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From: Peter Dimov (pdimov_at_[hidden])
Date: 2003-10-08 15:22:38

Alexander Terekhov wrote:
> Peter Dimov wrote:
> [...]
>> Consider:
>> void f() throw(X); // calls g
>> void g() throw(Y); // calls h
>> void h() throw(Z); // throws Z();
>> The Z exception hits the throw(Y) wall; unexpected() eats the Z and
>> throws Y.
> Only if there was no other unexpected handler active by the time
> something inside h() throws Z. And, BTW, by the time Z hits the
> throw(Y) wall, your RAII object that sets/resets g()'s unexpected
> handler is absolutely gone; dead completely. What's left is just
> a silly pointer that was saved at Z's throw point... hmmm, and
> what about "some associated resources", if any?

Yes, that's correct. I am assuming a single unexpected() handler here.

>> Y hits throw(X), unexpected() now throws a X.
>> If you invoke unexpected() before the unwinding, there is no way you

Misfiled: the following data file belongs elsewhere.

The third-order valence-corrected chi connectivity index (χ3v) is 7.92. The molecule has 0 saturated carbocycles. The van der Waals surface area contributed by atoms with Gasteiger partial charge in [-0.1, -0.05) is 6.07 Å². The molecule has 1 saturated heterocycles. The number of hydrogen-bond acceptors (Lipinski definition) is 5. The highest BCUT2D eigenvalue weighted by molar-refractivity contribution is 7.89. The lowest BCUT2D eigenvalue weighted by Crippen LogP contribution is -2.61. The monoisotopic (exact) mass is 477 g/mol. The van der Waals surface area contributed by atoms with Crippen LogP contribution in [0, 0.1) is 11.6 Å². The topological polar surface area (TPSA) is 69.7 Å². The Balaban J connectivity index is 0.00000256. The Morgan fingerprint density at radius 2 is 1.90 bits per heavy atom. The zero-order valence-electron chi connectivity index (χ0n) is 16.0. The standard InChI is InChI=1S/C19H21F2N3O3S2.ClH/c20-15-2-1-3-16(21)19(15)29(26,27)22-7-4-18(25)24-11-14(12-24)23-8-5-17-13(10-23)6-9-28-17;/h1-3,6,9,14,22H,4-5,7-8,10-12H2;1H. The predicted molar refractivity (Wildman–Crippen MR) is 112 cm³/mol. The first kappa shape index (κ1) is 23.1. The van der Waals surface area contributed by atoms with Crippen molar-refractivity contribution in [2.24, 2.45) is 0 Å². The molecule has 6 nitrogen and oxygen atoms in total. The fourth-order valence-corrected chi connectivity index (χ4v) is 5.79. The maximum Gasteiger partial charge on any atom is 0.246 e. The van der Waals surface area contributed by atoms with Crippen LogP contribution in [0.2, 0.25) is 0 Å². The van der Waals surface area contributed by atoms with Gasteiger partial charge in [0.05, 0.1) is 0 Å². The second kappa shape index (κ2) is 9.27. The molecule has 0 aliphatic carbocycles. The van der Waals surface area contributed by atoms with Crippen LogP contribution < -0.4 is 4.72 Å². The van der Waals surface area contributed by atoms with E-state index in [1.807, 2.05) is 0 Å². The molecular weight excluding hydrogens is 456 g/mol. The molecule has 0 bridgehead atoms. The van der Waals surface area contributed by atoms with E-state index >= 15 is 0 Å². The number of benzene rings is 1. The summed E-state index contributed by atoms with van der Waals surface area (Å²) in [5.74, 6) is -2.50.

>> can get an exception to escape through the three ex.specs.
> Why not simply catch Z/throw Y in g() and catch Y/throw X in f()?
> No brainer, oder?

Keep in mind that I think that exceptions specifications are "totally brain
damaged"; I'm just trying to reconstruct their design rationale. The idea
is, I think, that these three functions are part of three different
subsystems, libX, libY, libZ. Each has its own exception type, and doesn't
know or care about the others. Or something. There is a central exception
translator in unexpected() that maps Z to Y and Y to X, so the functions
themselves don't need to do that.

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